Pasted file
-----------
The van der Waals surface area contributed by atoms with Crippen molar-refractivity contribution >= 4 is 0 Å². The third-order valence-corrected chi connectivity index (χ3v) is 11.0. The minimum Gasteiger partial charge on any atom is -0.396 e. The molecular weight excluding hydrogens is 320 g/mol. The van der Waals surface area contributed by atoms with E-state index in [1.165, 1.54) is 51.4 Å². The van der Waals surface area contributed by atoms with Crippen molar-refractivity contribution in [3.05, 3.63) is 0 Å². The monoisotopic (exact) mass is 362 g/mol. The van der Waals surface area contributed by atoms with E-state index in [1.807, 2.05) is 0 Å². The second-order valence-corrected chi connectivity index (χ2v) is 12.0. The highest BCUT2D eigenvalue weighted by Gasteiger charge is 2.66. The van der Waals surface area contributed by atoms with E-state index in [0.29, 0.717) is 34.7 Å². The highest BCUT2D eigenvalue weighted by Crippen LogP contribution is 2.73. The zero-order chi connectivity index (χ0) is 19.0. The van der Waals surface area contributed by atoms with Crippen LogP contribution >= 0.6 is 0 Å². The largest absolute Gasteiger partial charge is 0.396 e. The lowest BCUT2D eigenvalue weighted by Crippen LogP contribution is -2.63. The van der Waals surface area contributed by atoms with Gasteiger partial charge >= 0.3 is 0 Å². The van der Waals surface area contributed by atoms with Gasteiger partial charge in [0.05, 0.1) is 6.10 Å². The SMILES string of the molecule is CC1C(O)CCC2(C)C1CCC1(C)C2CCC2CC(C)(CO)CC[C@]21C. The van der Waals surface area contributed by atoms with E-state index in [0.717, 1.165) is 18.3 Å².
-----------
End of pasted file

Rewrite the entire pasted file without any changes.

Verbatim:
The van der Waals surface area contributed by atoms with Crippen molar-refractivity contribution >= 4 is 0 Å². The third-order valence-corrected chi connectivity index (χ3v) is 11.0. The minimum Gasteiger partial charge on any atom is -0.396 e. The molecular weight excluding hydrogens is 320 g/mol. The van der Waals surface area contributed by atoms with E-state index in [1.165, 1.54) is 51.4 Å². The van der Waals surface area contributed by atoms with Crippen molar-refractivity contribution in [3.05, 3.63) is 0 Å². The monoisotopic (exact) mass is 362 g/mol. The van der Waals surface area contributed by atoms with E-state index in [1.807, 2.05) is 0 Å². The second-order valence-corrected chi connectivity index (χ2v) is 12.0. The highest BCUT2D eigenvalue weighted by Gasteiger charge is 2.66. The van der Waals surface area contributed by atoms with E-state index in [0.29, 0.717) is 34.7 Å². The highest BCUT2D eigenvalue weighted by Crippen LogP contribution is 2.73. The zero-order chi connectivity index (χ0) is 19.0. The van der Waals surface area contributed by atoms with Crippen LogP contribution >= 0.6 is 0 Å². The largest absolute Gasteiger partial charge is 0.396 e. The lowest BCUT2D eigenvalue weighted by Crippen LogP contribution is -2.63. The van der Waals surface area contributed by atoms with Gasteiger partial charge >= 0.3 is 0 Å². The van der Waals surface area contributed by atoms with Gasteiger partial charge in [0.05, 0.1) is 6.10 Å². The SMILES string of the molecule is CC1C(O)CCC2(C)C1CCC1(C)C2CCC2CC(C)(CO)CC[C@]21C. The van der Waals surface area contributed by atoms with E-state index in [0.717, 1.165) is 18.3 Å².